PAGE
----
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This fatire confifts of two distinct parts: the first

contains the praises of the Stoick philosopher Cornutus, master and tutor to our Persius. It also declares the love and piety of Perfus, to his welldeserving master; and the mutual friendship which continued betwirt them, after Perhus was now grown a man. As also his exhortation to young noblemen, that they would enter themselves into his institution. From hence he makes an artful transition into the second part of his subject : wherein he first complains of the sloth of scholars, and afterwards persuades them to the pursuit of their true liberty : here our author ercellently treats that parador of the Stoicks, which affirms, that the wise or virtuous man is only free, and that all vicious men are naturally Naves. And, in the illustration of this dogma, he takes up the remaining part of this inimitable fatire.








OF ancient use to poets it belongs,
To with themselves an hundred mouths and

tongues :
Whether to the well-lung'd tragedian's rage
They recommend the labours of the stage,
Or sing the Parthian, when transfix'd he lies, 5
Wrenching the Roman javelin from his thighs.


And why wouldst thou these mighty morsels

chuse, Of words unchew'd, and fit to choak the muse?


Let fustian poets with their ftuff be gone,
And fuck the mists that hang o’er Helicon; 10
When Progne or Thyestes' feast they write;
And, for the mouthing actor, verse indite.
Thou neither, like a bellows, swell'st thy face,
As if thou wert to blow the burning mass
Of melting ore; nor canst thou strain thy throat,
Or murmur in an undistinguish’d note,
Like rolling thunder, till it breaks the cloud,
And rattling nonsense is discharg'd aloud.
Soft elocution does thy ftile renown,
And the sweet accents of the peaceful gown: 20
Gentle or sharp, according to thy choice,
To laugh at follies, or to lash at vice.
Hence draw thy theme, and to the stage permit
Raw-head and Bloody-bones, and hands and

feet, Ragousts for Tereus or Thyestes drest; 'Tis talk enough for thee to expose a Roman feast.

PERSIUS. 'Tis not, indeed, my talent to engage In lofty trifles, or to swell my page


Ver. 11. Progne was wife to Tereus, king of Thracia : Tereus fell in love with Philomela, sister to Progne, ravished her, and cut out her tongue : in revenge of which, Progre killed Itys, her own fou by 'lereus, and served him up at a feast, to be eaten by his father.

Ibid. Thyestes and Atreus were brothers, both kings: Atreus to revenge himfelf of his unnatural brother, killed the fons of Thyestes, and invited him to eat them.


With wind and noise ; but freely to impart,
As to a friend, the secrets of my heart;
And, in familiar speech, to let thee know
How much I love thee, and how much I owe.
Knock on my heart: for thou haft skill to find
If it found folid, or be fill’d with wind;
And, through the veil of words, thou view'st

the naked mind. For this a hundred voices I desire, To tell thee what a hundred tongues would



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Yet never could be worthily exprest,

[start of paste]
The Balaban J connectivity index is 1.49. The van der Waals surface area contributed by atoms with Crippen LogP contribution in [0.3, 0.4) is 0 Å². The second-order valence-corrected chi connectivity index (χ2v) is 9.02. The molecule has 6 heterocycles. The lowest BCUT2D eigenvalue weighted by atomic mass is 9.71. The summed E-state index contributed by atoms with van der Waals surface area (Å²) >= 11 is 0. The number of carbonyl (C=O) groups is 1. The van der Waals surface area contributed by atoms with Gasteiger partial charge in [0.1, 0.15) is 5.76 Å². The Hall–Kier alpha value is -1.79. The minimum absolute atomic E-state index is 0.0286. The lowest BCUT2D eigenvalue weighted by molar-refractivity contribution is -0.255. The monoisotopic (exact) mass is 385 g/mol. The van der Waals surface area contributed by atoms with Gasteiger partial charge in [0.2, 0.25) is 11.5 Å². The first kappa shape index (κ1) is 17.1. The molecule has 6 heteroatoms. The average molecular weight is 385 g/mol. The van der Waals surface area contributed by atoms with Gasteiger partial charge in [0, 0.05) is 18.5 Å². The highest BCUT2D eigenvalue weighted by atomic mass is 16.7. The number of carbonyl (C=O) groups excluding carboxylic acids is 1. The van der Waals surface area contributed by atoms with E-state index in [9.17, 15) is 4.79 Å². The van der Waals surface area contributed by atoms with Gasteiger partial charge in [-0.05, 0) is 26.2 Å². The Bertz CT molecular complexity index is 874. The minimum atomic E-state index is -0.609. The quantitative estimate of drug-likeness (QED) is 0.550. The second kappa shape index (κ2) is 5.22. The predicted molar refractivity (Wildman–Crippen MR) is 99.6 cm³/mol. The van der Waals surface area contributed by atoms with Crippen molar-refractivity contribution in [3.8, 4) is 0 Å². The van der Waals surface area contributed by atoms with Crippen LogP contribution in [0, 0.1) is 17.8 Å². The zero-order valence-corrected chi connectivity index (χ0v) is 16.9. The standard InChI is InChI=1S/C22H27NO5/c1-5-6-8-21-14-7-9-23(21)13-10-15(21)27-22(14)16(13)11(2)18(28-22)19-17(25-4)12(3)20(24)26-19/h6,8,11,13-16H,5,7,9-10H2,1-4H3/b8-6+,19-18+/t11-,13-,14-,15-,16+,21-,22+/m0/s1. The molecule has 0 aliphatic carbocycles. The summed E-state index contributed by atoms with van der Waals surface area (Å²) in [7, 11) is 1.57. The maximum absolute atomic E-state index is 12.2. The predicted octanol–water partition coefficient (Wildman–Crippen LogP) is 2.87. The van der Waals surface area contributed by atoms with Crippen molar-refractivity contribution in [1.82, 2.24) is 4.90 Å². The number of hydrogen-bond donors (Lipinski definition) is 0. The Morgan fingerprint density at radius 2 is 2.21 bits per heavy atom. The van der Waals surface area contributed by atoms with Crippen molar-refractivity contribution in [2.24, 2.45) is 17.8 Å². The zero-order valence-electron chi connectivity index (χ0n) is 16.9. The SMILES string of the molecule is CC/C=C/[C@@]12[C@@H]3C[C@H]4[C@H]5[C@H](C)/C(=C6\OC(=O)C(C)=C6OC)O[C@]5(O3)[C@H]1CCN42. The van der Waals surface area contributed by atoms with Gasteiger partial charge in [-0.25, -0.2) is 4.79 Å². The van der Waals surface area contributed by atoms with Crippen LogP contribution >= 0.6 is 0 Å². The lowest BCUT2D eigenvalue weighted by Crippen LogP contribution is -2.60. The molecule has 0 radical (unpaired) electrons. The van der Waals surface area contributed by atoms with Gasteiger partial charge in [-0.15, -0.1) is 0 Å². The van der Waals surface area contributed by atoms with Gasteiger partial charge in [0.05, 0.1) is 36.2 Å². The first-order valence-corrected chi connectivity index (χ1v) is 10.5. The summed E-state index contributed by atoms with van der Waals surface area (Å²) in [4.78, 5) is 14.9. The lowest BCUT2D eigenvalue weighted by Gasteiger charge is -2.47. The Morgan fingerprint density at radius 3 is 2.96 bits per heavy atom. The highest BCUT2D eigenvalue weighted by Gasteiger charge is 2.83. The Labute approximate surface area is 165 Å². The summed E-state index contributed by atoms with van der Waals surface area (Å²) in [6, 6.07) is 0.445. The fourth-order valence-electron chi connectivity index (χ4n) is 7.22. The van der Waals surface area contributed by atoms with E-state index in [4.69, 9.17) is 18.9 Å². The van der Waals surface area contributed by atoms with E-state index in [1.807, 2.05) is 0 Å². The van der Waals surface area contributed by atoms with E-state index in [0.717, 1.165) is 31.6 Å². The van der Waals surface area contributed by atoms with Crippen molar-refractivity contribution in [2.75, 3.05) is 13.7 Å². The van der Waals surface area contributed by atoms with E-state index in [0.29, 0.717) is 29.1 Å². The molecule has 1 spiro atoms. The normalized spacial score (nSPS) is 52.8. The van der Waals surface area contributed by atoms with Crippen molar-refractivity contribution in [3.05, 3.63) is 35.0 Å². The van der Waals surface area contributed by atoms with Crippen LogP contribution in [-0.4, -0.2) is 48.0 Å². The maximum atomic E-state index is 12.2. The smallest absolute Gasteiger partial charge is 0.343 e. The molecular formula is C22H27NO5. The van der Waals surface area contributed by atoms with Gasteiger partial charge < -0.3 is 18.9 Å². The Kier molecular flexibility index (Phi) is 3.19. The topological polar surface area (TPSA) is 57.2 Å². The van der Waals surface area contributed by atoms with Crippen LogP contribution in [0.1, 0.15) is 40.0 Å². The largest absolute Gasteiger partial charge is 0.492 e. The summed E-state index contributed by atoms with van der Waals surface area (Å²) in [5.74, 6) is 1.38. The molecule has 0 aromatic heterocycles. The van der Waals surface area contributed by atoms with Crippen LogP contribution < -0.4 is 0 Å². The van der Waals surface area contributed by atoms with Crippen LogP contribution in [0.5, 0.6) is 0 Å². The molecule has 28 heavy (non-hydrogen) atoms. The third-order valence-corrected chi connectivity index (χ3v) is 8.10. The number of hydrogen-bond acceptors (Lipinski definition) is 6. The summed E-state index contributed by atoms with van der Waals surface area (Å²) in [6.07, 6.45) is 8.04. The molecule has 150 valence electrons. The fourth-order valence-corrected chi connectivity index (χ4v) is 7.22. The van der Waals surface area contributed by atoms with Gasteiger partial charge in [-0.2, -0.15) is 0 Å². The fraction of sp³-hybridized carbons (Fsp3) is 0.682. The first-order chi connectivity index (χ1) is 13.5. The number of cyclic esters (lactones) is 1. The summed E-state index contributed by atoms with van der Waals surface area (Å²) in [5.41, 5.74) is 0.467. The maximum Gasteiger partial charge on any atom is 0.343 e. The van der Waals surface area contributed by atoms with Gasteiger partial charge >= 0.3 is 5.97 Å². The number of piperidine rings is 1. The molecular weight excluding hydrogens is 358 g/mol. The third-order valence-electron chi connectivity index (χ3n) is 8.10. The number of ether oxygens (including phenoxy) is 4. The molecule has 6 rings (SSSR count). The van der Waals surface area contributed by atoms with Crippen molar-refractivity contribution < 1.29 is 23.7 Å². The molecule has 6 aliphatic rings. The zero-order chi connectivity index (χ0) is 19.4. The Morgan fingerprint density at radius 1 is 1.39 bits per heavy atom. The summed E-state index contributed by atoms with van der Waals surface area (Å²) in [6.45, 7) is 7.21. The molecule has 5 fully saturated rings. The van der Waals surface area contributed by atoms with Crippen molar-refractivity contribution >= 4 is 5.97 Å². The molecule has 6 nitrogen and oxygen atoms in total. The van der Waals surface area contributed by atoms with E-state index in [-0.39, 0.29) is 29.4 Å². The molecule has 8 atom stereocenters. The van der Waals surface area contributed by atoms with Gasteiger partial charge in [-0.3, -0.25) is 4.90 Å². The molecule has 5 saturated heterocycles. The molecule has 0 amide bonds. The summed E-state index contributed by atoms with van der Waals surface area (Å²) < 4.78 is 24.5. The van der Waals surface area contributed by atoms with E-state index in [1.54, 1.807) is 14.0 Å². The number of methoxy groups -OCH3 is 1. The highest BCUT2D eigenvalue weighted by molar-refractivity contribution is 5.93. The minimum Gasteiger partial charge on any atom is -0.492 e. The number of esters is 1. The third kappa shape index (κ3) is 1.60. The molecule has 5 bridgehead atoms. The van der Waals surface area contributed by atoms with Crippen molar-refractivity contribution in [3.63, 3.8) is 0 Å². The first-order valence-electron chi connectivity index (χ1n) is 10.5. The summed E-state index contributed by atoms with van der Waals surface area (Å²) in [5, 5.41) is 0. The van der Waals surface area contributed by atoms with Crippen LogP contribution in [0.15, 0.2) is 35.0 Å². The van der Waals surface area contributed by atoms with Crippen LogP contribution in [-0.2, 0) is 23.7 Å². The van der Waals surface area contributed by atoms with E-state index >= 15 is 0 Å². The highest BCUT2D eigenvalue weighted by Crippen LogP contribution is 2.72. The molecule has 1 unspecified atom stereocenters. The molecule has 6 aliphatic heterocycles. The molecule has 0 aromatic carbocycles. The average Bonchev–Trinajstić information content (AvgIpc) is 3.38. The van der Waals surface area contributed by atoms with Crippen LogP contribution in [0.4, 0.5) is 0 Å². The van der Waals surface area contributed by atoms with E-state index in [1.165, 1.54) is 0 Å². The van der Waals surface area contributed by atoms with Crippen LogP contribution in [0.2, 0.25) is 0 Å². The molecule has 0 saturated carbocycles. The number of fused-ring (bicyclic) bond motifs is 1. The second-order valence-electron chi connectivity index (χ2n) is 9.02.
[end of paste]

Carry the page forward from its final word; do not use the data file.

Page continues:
How deeply thou art seated in my breaft.
When first my childish robe relign'd the

And left me, unconfin'd, to live at large;
When now my golden Bulla (hung on high
To houshold gods) declar'd me past a boy ;
And my white shield proclaim'd my liberty;
When with

my wild companions, I could roll 45
From street to street, and fin without controul;
Just at that age, when manhood set me free,
I then depos'd myself, and left the reins to thee.

Ver. 40. By the childish robe is meant the Prætexta, or first gowns which ihe Roman children of quality wore: these were welted with purple, and on those welts were fastened the Bullæ, or little bells, which, when they came to the age of puberty, were hung up, and consecrated to the Lares, or household gods.

Ver. 44. The firft Shields which the Roman youths wore were white, and without any impress or device on them, to fhew they bad yet atchieved nothing in the wars. VOL. IV.



On thy wife bosom I repos'd my head,
And by my better Socrates was bred.
Then thy straight rule fet virtue in my light,
The crooked line reforming by the right.
My reason took the bent of thy command,
Was form’d and polish'd by thy skilful hand:
Long summer-days thy precepts I rehearse ; 55
And winter-nights were short in our converse:
One was our labour, one was our repose,
One frugal supper did our studies close.

Sure on our birth some friendly planet shone ;
And, as our fouls, our horoscope was one: 60
Whether the mounting Twins did heaven adorn,
Or, with the rising Balance we were born;
Both have the same impressions from above;
And both have Saturn's rage, repell’d hy Jove.
What tiar I know not, but some star I find,
Has given thee an ascendant o'er my



Ver. 50. Socrates by the Oracle was declared to be the wiselt of mankind : he instructed many of the Athenian

young noblemen in morality, and amongst the rest Alcibiades.

Ver. 60. Astrologers divide the heaven into twelve parts, according to the number of the twelve signs of the zodiack : the sign or constellation which rises in the east, at the birth of any nian, is called the ascendant: Persius, therefore, judges that Cornutus and he had the same, or a like nativity.

Ver. 61. The sign of Gemini.
Ver. 62. The sign of Libra.

Ver. 64. Astrologers have an axiom, that whatsoever Saturn ties is loosed by Jupiter: they account Saturn to be a planet of # malevolent nature, and Jupiter of a propitious influence.

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